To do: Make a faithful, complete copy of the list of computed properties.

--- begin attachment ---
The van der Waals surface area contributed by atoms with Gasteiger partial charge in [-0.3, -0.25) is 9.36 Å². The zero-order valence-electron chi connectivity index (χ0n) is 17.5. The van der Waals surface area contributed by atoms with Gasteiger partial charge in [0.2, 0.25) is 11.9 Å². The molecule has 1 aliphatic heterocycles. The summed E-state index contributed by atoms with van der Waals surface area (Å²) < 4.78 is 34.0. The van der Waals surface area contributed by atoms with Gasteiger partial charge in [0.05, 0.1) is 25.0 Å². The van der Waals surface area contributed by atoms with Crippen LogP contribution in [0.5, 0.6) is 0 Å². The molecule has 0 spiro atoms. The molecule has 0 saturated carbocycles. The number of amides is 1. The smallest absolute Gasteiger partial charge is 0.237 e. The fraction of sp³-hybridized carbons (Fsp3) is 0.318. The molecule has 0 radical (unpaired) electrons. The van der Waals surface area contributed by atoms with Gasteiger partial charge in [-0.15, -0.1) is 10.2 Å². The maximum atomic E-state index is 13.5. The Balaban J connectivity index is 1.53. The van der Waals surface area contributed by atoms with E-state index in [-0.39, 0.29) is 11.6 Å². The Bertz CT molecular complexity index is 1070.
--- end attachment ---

The van der Waals surface area contributed by atoms with Gasteiger partial charge in [-0.3, -0.25) is 9.36 Å². The zero-order valence-electron chi connectivity index (χ0n) is 17.5. The van der Waals surface area contributed by atoms with Gasteiger partial charge in [0.2, 0.25) is 11.9 Å². The molecule has 1 aliphatic heterocycles. The summed E-state index contributed by atoms with van der Waals surface area (Å²) < 4.78 is 34.0. The van der Waals surface area contributed by atoms with Gasteiger partial charge in [0.05, 0.1) is 25.0 Å². The van der Waals surface area contributed by atoms with Crippen LogP contribution in [0.5, 0.6) is 0 Å². The molecule has 0 spiro atoms. The molecule has 0 saturated carbocycles. The number of amides is 1. The smallest absolute Gasteiger partial charge is 0.237 e. The fraction of sp³-hybridized carbons (Fsp3) is 0.318. The molecule has 0 radical (unpaired) electrons. The van der Waals surface area contributed by atoms with Gasteiger partial charge in [-0.15, -0.1) is 10.2 Å². The maximum atomic E-state index is 13.5. The Balaban J connectivity index is 1.53. The van der Waals surface area contributed by atoms with E-state index in [-0.39, 0.29) is 11.6 Å². The Bertz CT molecular complexity index is 1070.